What do we really know about intention in animals? A bibliometric analysis

Anne-Lise Dauphiné-Morer, Franck Zenasni, Alain Boissy, Muriel Mambrini-Doudet: What do we really know about intention in animals? A bibliometric analysis. In: Forthcoming.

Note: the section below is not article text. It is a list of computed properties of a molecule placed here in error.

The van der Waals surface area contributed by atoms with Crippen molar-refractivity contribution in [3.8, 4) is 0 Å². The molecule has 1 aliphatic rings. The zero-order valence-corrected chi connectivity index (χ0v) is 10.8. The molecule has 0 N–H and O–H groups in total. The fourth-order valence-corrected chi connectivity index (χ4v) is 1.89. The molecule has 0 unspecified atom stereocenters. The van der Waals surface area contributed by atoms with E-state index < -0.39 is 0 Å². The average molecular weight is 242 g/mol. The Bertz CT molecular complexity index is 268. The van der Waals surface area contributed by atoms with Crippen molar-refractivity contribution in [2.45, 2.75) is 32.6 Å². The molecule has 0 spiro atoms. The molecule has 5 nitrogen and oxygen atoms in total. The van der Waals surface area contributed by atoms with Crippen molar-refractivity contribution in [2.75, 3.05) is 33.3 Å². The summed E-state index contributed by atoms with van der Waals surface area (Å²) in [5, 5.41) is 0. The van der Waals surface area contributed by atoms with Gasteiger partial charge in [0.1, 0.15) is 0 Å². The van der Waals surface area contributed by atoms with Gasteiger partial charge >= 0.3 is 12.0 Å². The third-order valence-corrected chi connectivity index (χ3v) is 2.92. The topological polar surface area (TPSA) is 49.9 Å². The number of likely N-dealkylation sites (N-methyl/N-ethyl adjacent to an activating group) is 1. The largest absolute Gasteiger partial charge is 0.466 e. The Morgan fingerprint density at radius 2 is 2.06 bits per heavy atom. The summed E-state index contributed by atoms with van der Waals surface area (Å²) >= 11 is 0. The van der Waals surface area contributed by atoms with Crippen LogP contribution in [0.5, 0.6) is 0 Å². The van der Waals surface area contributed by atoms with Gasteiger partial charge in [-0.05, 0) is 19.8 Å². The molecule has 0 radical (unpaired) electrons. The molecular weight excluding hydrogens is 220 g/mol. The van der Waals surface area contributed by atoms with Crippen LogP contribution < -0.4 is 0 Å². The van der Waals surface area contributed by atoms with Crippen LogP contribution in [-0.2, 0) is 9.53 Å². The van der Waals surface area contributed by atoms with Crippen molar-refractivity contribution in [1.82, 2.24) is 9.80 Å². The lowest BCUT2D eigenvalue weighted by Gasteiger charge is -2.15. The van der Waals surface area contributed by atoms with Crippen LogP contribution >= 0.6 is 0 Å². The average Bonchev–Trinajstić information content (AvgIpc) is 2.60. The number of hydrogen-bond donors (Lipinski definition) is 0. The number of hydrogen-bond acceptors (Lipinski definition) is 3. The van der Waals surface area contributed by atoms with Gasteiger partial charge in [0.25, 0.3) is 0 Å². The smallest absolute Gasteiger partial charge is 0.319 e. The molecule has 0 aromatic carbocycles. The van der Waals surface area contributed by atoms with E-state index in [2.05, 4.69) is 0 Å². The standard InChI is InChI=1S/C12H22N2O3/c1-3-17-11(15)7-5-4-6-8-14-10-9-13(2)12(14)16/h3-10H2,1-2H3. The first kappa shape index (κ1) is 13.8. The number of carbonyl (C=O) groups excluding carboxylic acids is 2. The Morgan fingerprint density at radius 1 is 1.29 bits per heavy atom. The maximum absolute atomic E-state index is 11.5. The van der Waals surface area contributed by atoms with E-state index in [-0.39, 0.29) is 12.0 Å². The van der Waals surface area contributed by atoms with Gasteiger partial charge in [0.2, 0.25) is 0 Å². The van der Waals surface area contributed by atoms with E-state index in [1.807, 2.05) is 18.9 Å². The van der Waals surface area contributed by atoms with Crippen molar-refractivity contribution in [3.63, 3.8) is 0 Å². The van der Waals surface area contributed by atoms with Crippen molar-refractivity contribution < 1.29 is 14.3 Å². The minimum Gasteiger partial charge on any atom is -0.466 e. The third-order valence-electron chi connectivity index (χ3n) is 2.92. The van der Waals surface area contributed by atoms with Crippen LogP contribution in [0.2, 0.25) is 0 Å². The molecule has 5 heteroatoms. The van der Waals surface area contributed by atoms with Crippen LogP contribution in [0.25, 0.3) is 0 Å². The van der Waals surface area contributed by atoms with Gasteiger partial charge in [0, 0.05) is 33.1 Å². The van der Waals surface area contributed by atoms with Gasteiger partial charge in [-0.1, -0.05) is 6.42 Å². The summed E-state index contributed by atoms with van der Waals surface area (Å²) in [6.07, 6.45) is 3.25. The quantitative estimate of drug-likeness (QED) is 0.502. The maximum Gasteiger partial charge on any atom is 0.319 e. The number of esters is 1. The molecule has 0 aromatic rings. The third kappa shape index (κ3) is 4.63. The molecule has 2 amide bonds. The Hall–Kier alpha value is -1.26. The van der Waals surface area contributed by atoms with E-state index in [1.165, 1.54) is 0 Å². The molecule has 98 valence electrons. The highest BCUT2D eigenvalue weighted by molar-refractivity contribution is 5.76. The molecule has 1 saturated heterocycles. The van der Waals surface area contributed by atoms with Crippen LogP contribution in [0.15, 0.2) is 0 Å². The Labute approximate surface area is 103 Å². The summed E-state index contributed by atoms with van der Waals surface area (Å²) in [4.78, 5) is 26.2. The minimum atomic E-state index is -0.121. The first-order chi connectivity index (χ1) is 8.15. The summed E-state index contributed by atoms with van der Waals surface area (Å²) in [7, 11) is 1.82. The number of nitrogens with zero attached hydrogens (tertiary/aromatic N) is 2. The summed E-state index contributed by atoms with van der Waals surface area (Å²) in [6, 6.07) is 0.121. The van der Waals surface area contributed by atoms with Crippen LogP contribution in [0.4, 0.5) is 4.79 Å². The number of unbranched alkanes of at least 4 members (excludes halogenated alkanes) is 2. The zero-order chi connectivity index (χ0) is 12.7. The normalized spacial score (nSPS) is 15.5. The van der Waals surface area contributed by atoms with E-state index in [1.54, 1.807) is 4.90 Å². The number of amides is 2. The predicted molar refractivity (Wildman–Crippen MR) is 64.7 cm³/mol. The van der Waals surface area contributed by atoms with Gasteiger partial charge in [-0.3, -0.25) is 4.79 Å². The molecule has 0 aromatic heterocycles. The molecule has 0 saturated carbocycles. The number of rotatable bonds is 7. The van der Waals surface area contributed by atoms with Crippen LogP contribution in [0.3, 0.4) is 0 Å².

Is the analytical framework used by ethologists sucient to study the mental states of non-human animals (NHAs) at the appropriate level of complexity? To address this question our strategy was to i) reveal the experimental and analytic habits of scientists of different disciplines in the literature, and ii) use "intention" as a vector in an interdisciplinary prospect of the study of NHAs mental states. Our own intention was to outline the specic orientations and possible impasses of the ethological analytical framework which limits the consideration of NHAs intentions. We conducted a bibliometric analysis of the scientic literature published between 2016 and 2020 in two steps: 1. through a rst corpus, we identied the terms used in studies of NHAs intentions and 2. on this basis, 111 articles related to intentions in NHAs were selected. By analysing them using a co-occurrences network of the authors’ keywords, ten scientic approaches to intention in NHAs were identied. Our main ndings are that i) the term « intention » is very seldom used in studies of NHAs; ii) approaches developed in humans are rarely transposed in these studies; and iii) in such few studies, it is not the NHAs intentions which are under question, but the link between NHAs and human intentions. This study highlights the limitations of the current theoretical framework used to study non-human animals’ cognition, which does not allow for the full spectrum of non-human cognitive specicities.

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